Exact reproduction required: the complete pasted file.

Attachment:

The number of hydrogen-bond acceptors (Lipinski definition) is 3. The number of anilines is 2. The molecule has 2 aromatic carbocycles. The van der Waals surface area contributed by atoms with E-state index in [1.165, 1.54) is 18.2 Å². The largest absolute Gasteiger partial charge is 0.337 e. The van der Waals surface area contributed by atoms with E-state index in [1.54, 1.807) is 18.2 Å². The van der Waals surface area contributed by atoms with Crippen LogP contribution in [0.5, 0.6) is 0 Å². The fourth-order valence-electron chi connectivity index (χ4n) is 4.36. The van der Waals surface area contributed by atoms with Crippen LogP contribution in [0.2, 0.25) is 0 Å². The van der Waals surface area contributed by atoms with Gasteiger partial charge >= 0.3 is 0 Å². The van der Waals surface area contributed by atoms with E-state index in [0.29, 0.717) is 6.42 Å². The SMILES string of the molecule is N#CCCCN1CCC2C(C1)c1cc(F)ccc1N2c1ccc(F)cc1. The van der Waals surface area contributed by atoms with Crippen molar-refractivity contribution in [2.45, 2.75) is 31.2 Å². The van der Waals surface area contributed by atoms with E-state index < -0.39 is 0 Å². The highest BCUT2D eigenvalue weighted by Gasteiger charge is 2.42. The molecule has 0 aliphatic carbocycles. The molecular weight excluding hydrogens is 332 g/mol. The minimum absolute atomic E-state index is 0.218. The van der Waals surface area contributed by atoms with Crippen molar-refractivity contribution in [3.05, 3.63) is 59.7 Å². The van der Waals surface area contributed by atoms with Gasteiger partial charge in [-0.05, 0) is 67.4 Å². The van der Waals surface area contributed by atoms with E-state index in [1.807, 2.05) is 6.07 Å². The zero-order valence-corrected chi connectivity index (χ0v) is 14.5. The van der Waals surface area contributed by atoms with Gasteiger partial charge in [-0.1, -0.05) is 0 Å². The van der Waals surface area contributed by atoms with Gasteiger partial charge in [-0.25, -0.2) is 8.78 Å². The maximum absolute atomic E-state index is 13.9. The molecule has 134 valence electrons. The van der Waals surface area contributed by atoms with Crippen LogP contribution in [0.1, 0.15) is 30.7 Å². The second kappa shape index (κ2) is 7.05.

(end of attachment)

The number of hydrogen-bond acceptors (Lipinski definition) is 3. The number of anilines is 2. The molecule has 2 aromatic carbocycles. The van der Waals surface area contributed by atoms with E-state index in [1.165, 1.54) is 18.2 Å². The largest absolute Gasteiger partial charge is 0.337 e. The van der Waals surface area contributed by atoms with E-state index in [1.54, 1.807) is 18.2 Å². The van der Waals surface area contributed by atoms with Crippen LogP contribution in [0.5, 0.6) is 0 Å². The fourth-order valence-electron chi connectivity index (χ4n) is 4.36. The van der Waals surface area contributed by atoms with Crippen LogP contribution in [0.2, 0.25) is 0 Å². The van der Waals surface area contributed by atoms with Gasteiger partial charge >= 0.3 is 0 Å². The van der Waals surface area contributed by atoms with E-state index in [0.29, 0.717) is 6.42 Å². The SMILES string of the molecule is N#CCCCN1CCC2C(C1)c1cc(F)ccc1N2c1ccc(F)cc1. The van der Waals surface area contributed by atoms with Crippen molar-refractivity contribution in [2.45, 2.75) is 31.2 Å². The van der Waals surface area contributed by atoms with E-state index < -0.39 is 0 Å². The highest BCUT2D eigenvalue weighted by Gasteiger charge is 2.42. The molecule has 0 aliphatic carbocycles. The molecular weight excluding hydrogens is 332 g/mol. The minimum absolute atomic E-state index is 0.218. The van der Waals surface area contributed by atoms with Crippen molar-refractivity contribution in [3.05, 3.63) is 59.7 Å². The van der Waals surface area contributed by atoms with Gasteiger partial charge in [-0.05, 0) is 67.4 Å². The van der Waals surface area contributed by atoms with E-state index in [1.807, 2.05) is 6.07 Å². The zero-order valence-corrected chi connectivity index (χ0v) is 14.5. The van der Waals surface area contributed by atoms with Gasteiger partial charge in [-0.1, -0.05) is 0 Å². The van der Waals surface area contributed by atoms with Gasteiger partial charge in [-0.25, -0.2) is 8.78 Å². The maximum absolute atomic E-state index is 13.9. The molecule has 134 valence electrons. The van der Waals surface area contributed by atoms with Crippen LogP contribution in [0.1, 0.15) is 30.7 Å². The second kappa shape index (κ2) is 7.05.